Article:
Answer: First, some background for the rest of the readers: a color profile is a set of translation instructions for computer software to use with digital cameras, scanners, monitors, and printers. A perfect set of profiles makes it so that the red you see through the Coolpix viewfinder (or in the slide you're about to scan) is displayed as the same red on your monitor and prints as the same red on your printer. Without color profiles installed for all your equipment, colors drift from device to device, and that red may end up with too much yellow or cyan or magenta in the final print. Serious photographers care about the colors in their work, so they use color profiles for all their computer equipment. Photoshop, for example, has tools that allows the program to automatically apply profiles for scanners, cameras, monitors, and printers, ensuring that what you see on your screen is what you'll end up with in your final print.
Unfortunately, not all digital products have existing color profiles that you can download or purchase. But that's okay, since you can make your own with a product like MonacoEZcolor. You shoot a picture of the provided IT8 target, then use the program to do the analysis and create your color profile. MonacoEZcolor also can create scanner and printer profiles. You'll need to buy the accessory 35mm IT8 target slide if you want to profile your Coolscan.
Added 3/15/01: The folks that created Qimage Pro now have ICC profiles for the Coolpix 990.
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Question: I've got a lot of older manual focus lenses that I'd like to use with my new D1 (D1X/D1H). Why can't the D1 use matrix metering with them?
Answer: Curiously, the F4 can matrix meter with older MF lenses, but the F5 and the D1 models can't. Obviously, Nikon changed something in how the metering system worked. However, if you really want matrix metering, you can have your older AI and AI-S lenses "chipped." You add to an AI or AI-S lens the chip that indicates the maximum aperture (apparently Nikon's current matrix metering system needs to know exact EV, not just the difference in EV values in each segment; and to get that, the camera needs to know the maximum aperture of the lens being used). These "CPU" chips are actually quite simple, and can be retrofit into virtually any Nikkor or Nikon-mount lens (only those that have maximum apertures of f/1.2, f/2.5, f/8, and f/11 can't be converted, as Nikon never made any AF lenses with those apertures; variable aperture zooms shouldn't be converted, either). Note, however, that focal length information transmitted to the flash may be incorrect, forcing you to manually zoom the flash head. Unfortunately, there's no longer any reliable source to chip a lens.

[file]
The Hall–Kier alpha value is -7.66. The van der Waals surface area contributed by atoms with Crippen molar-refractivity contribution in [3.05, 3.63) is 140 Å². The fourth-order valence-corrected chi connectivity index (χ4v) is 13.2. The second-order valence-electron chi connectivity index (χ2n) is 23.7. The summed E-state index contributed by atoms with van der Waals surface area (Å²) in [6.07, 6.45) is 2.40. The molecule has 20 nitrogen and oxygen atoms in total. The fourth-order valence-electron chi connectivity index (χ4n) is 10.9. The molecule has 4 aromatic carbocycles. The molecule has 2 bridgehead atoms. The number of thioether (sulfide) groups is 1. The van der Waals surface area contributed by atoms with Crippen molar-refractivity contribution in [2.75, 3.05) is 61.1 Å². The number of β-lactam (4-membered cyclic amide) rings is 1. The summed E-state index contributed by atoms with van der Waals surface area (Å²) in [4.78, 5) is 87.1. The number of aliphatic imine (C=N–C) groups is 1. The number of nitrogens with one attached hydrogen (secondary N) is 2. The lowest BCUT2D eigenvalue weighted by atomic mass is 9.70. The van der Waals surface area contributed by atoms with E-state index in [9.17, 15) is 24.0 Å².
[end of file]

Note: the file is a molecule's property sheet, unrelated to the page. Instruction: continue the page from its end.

Answer: I like to answer this question a bit differently than some other experts. Here's how I put it: if you can't get excellent 8x10 prints with a 3- or 4-megapixel camera, you're doing something wrong. If you can't get excellent 11x14 prints with a 5- or 6-megapixel camera, then you're doing something wrong. Note that you can produce larger images than what I just suggested, but since most people never stray beyond one of those two sizes, they should start their examination there. A good rule of thumb is that you should be able to resize up to 2x the pixels, so a 6-megapixel camera that produces 3000 x 2000 pixels should be able to generate images up to about 6000 x 4000 before things start to break down. Note further that you only need 240 dpi on most inkjet printers, so we're talking about images larger than most of the consumer printers can produce. Finally, I'll point out that Sports Illustrated and other publications have produced two page spreads from 4-megapixel cameras (and do so with some regularity). In general, resolution alone is not the arbiter of final image quality. Lack of noise and artifacts is much more important to me than extra resolution.